Dipping its toes lightly in international waters was Argo, actor-director Ben Affleck’s international thriller, which drew $1.2 million from what distributor Warner Bros. describes as “eight smaller markets.” In Taiwan, the film opened  No. 2 with $276,243 drawn from 64 screens.


Grossing $25.3 million – a 48% drop from the prior weekend’s take – at 7,819 venues in 66 markets via two distribution companies, Taken 2 slipped to second place this time while pushing its total foreign gross to $177.8 million.


20th Century Fox is handling the thriller starring Liam Neeson in most foreign markets while co-producer EuropaCorp is distributing the sequel in 32 markets accounting for a weekend tally of $9 million and a cume of $47.9 million.


Solid openings in Central America and Uruguay buoyed Taken 2’s overall weekend take as did a No. 2 third round in the U.K., providing $3.6 million at 492 spots for a market cume of $29.7 million.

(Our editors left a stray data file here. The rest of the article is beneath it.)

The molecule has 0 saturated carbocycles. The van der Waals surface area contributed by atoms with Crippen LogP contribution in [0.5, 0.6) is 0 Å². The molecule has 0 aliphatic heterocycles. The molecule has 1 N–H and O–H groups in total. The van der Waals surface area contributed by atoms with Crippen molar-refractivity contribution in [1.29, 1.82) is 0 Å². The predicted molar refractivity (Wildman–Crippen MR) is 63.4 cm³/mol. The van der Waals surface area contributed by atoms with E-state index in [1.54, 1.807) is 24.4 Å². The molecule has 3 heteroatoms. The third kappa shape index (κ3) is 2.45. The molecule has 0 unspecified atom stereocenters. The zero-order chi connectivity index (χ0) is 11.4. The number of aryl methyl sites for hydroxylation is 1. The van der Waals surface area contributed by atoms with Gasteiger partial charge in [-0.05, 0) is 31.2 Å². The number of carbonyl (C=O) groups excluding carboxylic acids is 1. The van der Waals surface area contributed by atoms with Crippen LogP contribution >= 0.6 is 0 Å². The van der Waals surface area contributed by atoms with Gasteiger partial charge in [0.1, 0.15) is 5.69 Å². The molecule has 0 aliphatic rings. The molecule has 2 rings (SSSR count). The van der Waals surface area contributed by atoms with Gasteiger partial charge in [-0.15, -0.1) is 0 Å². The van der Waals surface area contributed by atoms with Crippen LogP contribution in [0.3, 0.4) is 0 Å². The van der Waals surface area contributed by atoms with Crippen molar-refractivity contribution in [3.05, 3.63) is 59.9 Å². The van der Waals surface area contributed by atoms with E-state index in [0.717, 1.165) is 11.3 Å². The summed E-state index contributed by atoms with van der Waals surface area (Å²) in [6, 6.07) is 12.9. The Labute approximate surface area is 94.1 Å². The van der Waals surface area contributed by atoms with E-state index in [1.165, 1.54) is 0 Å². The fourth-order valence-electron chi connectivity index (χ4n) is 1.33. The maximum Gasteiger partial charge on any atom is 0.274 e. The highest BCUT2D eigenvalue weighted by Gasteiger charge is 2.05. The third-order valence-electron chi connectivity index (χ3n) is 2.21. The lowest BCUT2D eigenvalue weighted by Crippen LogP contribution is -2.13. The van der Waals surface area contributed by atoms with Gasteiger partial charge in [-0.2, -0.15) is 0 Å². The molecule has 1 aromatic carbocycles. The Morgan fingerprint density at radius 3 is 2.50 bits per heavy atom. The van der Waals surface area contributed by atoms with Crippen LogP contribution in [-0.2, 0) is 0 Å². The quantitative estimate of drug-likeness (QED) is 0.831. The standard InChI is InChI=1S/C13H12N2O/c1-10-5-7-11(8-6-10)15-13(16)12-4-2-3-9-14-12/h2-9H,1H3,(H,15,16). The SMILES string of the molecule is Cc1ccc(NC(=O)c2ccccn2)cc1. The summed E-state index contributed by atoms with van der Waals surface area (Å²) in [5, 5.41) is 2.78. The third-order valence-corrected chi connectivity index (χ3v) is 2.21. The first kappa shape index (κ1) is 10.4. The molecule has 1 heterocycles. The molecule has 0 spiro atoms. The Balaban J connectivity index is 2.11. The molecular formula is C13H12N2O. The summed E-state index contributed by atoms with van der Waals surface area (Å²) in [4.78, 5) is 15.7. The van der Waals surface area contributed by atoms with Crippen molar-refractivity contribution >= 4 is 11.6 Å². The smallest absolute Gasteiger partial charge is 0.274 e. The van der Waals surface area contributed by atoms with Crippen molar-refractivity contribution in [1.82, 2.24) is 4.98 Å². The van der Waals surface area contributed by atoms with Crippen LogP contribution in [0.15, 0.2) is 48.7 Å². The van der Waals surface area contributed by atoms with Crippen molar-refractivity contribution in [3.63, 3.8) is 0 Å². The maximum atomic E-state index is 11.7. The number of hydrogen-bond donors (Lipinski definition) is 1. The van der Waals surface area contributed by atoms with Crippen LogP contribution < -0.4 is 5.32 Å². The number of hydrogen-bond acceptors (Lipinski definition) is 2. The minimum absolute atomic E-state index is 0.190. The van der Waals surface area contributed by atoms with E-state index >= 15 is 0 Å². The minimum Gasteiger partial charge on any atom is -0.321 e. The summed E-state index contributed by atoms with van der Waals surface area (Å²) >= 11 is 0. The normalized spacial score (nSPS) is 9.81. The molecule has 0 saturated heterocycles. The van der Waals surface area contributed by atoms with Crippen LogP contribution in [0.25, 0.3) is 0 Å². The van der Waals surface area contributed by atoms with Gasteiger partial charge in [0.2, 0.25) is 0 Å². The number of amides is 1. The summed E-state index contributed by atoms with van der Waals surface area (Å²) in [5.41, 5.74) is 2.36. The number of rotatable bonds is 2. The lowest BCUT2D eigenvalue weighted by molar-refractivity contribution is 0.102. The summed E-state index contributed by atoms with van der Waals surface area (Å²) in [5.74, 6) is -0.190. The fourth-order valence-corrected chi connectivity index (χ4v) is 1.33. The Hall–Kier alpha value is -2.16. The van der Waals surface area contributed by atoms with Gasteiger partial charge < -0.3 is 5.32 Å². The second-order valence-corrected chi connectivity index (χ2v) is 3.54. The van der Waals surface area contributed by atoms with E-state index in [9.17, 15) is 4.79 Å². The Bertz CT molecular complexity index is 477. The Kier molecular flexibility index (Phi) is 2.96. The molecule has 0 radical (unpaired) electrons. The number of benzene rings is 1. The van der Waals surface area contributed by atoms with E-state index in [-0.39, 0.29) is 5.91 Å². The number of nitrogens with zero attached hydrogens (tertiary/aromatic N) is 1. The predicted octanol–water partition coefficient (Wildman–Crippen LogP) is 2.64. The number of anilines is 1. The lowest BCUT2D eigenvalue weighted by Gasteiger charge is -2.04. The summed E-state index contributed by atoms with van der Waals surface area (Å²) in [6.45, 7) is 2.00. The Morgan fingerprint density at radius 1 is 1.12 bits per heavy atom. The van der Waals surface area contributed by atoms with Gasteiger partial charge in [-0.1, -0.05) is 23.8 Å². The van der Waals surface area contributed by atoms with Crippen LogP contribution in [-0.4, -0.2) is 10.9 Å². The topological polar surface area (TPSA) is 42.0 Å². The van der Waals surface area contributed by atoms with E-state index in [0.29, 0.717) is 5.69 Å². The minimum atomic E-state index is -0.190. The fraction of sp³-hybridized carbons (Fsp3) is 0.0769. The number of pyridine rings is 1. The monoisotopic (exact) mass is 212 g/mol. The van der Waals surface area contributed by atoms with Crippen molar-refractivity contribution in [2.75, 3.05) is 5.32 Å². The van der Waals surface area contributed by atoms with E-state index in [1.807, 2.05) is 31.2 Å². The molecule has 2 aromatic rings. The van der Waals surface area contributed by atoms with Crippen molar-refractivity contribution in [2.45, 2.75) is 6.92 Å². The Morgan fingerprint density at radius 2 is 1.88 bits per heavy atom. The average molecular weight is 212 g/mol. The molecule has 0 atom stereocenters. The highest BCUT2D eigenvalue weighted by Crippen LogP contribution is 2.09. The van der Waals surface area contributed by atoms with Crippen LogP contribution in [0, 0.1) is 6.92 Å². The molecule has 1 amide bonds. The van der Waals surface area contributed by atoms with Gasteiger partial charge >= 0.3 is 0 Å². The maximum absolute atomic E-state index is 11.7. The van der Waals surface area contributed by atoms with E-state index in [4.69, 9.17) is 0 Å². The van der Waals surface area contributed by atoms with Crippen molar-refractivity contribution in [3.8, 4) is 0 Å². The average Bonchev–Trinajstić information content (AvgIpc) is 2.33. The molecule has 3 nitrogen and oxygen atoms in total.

After playing the foreign circuit for 20 weeks, DreamWorks Animation’s Madagascar 3: Europe’s Most Wanted is winding down with a bang with a No. 1 opening in the U.K., drawing a sinewy $9.66 million from 532 venues. Weekend overall at 2,673 situations in 32 countries provided distributor Paramount $14.6 million, lifting the animation title’s foreign cume to $482.9 million.


Sony Animation’s Hotel Transylvania, a comedy voiced by Adam Sandler and Kevin James about a boy who discovers Dracula is real, launched No. 1 in Russia with $5.9 million elicited from 797 situations.  Weekend overall pulled $15 million from 4,586 locations in 35 markets, lifting the animation title’s foreign gross total to $68.8 million.


In Spain, Warner Bros. Espana’s release of Lo Impossible (The Impossible), director Juan Antonio Bayona’s action adventure costarring Naomi Watts and Ewan McGregor, dominated the market for the second consecutive weekend. Second round at 643 screens yielded $9 million and a No. 1 ranking. Cume stands at $26 million over 10 days of release, which Warners says, makes Lo Impossible the “highest grossing film for 2012” in Spain.


Ted, director Seth MacFarlane’s comedy-fantasy starring Mark Wahlberg, pushed its international gross total to $262.9 million (with three territories still to play) thanks to an $8.3 million weekend at 2,365 locations in 42 markets. A France holdover stayed No. 3 in the market with $2 million at 348 situations for a 12-day cume of $5.3 million.  (Worldwide tally is $481.6 million.)